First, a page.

Book Review

Naked Pictures of Famous People

EW's GRADE
A-

Details Writer: Jon Stewart; Genres: Comic Novels, Pop Culture, Television

A funny thing happened when stand-up comic Jon Stewart sat down to write a book: He actually wrote a funny one. Rather than merely transcribe his monologues (like Jerry Seinfeld did) or pen a confessional tell-all (like Roseanne did — twice), Stewart's Naked Pictures of Famous People consists of 18 original humor pieces on a par with Woody Allen's Without Feathers and Steve Martin's Cruel Shoes.

As its title implies, Naked Pictures strips various celebrities bare. In ''Martha Stewart's Vagina,'' the domestic doyenne advises her readers on how to dress up their loins with ''vagina treatments'' (''For the summer you may want to go with simple horizontal pull shades''). ''Adolf Hitler: The Larry King Interview'' finds the Führer proclaiming himself a changed man in a 1999 CNN appearance (''I get up at seven, have half a melon, do the Jumble in the morning paper and then let the day take me where it will''). And ''Pen Pals'' imagines a correspondence between Princess Diana and Mother Teresa. (''Any new men?'' Di asks. ''You're so pretty but you always play it down.'')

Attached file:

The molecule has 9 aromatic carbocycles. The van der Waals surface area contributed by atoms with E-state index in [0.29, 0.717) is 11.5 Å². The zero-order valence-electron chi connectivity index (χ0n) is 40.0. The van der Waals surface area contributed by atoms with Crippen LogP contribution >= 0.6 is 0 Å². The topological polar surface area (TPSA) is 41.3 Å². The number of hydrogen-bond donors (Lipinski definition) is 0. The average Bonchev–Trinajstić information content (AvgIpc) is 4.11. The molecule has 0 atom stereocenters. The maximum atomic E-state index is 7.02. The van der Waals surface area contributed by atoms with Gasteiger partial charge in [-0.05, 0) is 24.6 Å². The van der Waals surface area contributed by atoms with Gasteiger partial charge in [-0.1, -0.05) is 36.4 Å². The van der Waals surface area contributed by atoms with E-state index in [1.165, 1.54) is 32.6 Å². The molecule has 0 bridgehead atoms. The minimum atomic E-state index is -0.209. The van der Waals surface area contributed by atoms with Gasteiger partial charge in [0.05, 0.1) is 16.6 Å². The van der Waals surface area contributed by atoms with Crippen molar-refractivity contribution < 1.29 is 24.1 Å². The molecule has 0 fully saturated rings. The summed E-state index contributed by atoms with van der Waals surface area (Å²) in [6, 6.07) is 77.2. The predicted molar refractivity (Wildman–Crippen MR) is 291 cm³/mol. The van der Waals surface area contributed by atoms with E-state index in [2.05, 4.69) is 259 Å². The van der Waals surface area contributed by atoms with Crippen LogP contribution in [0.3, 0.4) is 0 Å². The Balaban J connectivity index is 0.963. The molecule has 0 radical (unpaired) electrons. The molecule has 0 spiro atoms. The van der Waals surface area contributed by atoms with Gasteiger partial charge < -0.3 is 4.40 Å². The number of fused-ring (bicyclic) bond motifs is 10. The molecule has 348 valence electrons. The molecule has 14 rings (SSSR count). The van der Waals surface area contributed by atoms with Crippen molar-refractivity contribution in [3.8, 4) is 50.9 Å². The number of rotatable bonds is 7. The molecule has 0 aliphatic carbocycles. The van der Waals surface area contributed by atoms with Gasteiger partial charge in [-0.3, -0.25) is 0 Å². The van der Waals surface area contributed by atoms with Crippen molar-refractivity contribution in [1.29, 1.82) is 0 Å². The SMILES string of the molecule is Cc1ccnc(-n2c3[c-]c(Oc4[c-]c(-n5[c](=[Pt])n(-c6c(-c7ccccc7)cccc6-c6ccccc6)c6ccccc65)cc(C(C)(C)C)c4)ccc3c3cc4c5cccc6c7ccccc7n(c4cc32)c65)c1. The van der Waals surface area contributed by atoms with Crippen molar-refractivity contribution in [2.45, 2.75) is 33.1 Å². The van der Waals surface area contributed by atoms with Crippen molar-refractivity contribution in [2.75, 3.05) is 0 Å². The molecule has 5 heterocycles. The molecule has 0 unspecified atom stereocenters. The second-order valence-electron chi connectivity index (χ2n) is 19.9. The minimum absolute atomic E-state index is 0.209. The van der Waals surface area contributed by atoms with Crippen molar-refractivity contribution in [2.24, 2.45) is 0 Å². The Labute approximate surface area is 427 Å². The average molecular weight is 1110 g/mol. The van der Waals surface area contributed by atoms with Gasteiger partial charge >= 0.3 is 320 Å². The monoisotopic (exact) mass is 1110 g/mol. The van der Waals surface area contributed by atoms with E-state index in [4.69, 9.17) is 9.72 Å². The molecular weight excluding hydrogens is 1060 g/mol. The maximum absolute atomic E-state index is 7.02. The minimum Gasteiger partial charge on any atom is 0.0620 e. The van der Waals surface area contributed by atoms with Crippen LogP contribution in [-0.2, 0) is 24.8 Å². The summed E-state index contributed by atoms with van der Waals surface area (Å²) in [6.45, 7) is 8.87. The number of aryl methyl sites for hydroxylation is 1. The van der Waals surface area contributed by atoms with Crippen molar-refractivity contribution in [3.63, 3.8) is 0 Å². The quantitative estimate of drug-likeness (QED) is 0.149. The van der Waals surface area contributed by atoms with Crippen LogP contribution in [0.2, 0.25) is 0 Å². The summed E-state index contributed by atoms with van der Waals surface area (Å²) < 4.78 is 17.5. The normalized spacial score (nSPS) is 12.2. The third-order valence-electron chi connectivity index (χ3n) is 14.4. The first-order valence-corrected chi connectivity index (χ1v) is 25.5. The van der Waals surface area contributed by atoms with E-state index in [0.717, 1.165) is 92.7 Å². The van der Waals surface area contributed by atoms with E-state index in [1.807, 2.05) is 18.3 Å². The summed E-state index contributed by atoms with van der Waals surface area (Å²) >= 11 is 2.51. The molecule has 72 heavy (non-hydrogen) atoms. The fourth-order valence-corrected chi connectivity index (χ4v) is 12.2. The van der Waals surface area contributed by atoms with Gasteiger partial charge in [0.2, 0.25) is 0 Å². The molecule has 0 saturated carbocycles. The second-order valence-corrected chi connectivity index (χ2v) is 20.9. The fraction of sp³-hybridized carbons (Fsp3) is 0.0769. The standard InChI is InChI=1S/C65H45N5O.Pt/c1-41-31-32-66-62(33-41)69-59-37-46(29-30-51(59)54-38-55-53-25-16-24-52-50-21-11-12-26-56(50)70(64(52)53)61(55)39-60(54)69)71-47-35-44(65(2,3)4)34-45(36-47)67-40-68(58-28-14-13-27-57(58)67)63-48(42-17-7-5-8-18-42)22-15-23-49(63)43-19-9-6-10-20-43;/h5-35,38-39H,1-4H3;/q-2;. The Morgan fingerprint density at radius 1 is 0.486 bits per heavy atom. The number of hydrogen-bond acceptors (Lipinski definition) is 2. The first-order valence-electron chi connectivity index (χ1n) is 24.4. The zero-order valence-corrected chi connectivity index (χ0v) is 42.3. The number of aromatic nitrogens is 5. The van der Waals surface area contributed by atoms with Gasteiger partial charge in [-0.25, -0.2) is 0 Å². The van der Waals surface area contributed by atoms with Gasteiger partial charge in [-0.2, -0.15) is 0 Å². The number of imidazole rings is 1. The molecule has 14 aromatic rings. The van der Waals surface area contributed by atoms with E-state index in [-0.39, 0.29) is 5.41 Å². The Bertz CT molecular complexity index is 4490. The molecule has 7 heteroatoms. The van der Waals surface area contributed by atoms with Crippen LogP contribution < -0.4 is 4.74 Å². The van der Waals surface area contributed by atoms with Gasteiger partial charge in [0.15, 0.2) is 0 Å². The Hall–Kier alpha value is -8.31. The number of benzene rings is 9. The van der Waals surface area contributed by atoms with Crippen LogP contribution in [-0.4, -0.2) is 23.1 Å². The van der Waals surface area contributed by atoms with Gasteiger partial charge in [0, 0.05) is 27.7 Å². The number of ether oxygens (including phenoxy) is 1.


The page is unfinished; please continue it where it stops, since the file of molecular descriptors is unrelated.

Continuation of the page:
As an MTV talk-show host, Stewart seemed sharper than his material, and his intelligence is evident in chapters about Vincent van Gogh (whose tortured attempts to chat with his brother on-line are documented in ''Vincent and Theo on AOL'') and Leonardo da Vinci (whose ''Lost Notebook'' contains sketches of an invention called the Ass Comb). He's also unafraid to lampoon religion: ''The New Judaism'' predicts that ''by the year 2010, Jewish life in America will have deteriorated to the point where a Seinfeld reunion special will be a non-sweeps event.'' Only a dated Gerald Ford parody falls flat.

Stewart's brutally witty book bodes well for his upcoming gig as anchor of Comedy Central's slash-and-burn mock newscast, The Daily Show. Naked Pictures reveals a basic truth that's too often forgotten by the shock-for-shock's-sake satirists of the South Park era: You've got to be smart to be a smart-ass. A-

Originally posted Oct 02, 1998 Published in issue #452 Oct 02, 1998 Order article reprints